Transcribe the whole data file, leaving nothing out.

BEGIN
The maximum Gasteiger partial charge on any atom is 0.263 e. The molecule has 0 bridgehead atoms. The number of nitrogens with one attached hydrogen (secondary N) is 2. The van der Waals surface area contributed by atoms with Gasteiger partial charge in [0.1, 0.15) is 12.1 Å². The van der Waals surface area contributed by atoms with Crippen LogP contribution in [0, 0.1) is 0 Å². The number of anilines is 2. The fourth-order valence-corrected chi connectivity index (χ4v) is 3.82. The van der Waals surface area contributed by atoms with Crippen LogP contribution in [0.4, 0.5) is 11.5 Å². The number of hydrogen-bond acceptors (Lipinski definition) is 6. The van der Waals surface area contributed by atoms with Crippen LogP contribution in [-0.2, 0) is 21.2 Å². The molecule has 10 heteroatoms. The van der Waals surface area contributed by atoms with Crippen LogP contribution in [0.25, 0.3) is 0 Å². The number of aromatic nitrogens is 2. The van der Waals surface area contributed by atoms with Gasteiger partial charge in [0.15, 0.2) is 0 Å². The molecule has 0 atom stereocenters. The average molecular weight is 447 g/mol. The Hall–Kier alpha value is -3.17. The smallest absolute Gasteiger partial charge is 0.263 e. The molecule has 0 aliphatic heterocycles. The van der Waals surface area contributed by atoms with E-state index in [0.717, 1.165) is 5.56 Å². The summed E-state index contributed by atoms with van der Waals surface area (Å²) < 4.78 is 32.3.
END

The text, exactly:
The maximum Gasteiger partial charge on any atom is 0.263 e. The molecule has 0 bridgehead atoms. The number of nitrogens with one attached hydrogen (secondary N) is 2. The van der Waals surface area contributed by atoms with Gasteiger partial charge in [0.1, 0.15) is 12.1 Å². The van der Waals surface area contributed by atoms with Crippen LogP contribution in [0, 0.1) is 0 Å². The number of anilines is 2. The fourth-order valence-corrected chi connectivity index (χ4v) is 3.82. The van der Waals surface area contributed by atoms with Crippen LogP contribution in [0.4, 0.5) is 11.5 Å². The number of hydrogen-bond acceptors (Lipinski definition) is 6. The van der Waals surface area contributed by atoms with Crippen LogP contribution in [-0.2, 0) is 21.2 Å². The molecule has 10 heteroatoms. The van der Waals surface area contributed by atoms with Crippen LogP contribution in [0.25, 0.3) is 0 Å². The number of aromatic nitrogens is 2. The van der Waals surface area contributed by atoms with Gasteiger partial charge in [0.15, 0.2) is 0 Å². The molecule has 0 atom stereocenters. The average molecular weight is 447 g/mol. The Hall–Kier alpha value is -3.17. The smallest absolute Gasteiger partial charge is 0.263 e. The molecule has 0 aliphatic heterocycles. The van der Waals surface area contributed by atoms with E-state index in [0.717, 1.165) is 5.56 Å². The summed E-state index contributed by atoms with van der Waals surface area (Å²) < 4.78 is 32.3.